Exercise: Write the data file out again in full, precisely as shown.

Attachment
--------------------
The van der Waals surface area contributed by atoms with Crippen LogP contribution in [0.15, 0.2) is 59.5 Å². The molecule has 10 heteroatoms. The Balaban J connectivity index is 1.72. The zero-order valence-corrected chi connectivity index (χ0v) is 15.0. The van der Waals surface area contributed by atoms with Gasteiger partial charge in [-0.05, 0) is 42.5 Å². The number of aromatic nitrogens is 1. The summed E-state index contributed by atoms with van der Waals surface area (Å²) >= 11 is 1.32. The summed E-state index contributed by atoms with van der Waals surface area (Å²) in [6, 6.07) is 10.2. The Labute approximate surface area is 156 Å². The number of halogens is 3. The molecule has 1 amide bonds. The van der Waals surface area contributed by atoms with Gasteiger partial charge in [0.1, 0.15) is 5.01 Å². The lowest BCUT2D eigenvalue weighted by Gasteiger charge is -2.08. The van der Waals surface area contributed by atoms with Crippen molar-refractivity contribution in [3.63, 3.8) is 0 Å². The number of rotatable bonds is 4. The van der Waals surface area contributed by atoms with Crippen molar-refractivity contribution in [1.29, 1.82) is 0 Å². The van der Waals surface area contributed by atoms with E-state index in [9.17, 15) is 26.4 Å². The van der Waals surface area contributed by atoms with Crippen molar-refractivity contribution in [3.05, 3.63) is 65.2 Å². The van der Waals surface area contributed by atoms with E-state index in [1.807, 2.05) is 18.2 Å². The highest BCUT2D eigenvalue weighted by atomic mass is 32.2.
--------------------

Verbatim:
The van der Waals surface area contributed by atoms with Crippen LogP contribution in [0.15, 0.2) is 59.5 Å². The molecule has 10 heteroatoms. The Balaban J connectivity index is 1.72. The zero-order valence-corrected chi connectivity index (χ0v) is 15.0. The van der Waals surface area contributed by atoms with Gasteiger partial charge in [-0.05, 0) is 42.5 Å². The number of aromatic nitrogens is 1. The summed E-state index contributed by atoms with van der Waals surface area (Å²) >= 11 is 1.32. The summed E-state index contributed by atoms with van der Waals surface area (Å²) in [6, 6.07) is 10.2. The Labute approximate surface area is 156 Å². The number of halogens is 3. The molecule has 1 amide bonds. The van der Waals surface area contributed by atoms with Gasteiger partial charge in [0.1, 0.15) is 5.01 Å². The lowest BCUT2D eigenvalue weighted by Gasteiger charge is -2.08. The van der Waals surface area contributed by atoms with Crippen molar-refractivity contribution in [3.63, 3.8) is 0 Å². The number of rotatable bonds is 4. The van der Waals surface area contributed by atoms with Crippen molar-refractivity contribution in [1.29, 1.82) is 0 Å². The van der Waals surface area contributed by atoms with E-state index in [9.17, 15) is 26.4 Å². The van der Waals surface area contributed by atoms with Crippen molar-refractivity contribution in [3.05, 3.63) is 65.2 Å². The van der Waals surface area contributed by atoms with E-state index in [1.807, 2.05) is 18.2 Å². The highest BCUT2D eigenvalue weighted by atomic mass is 32.2.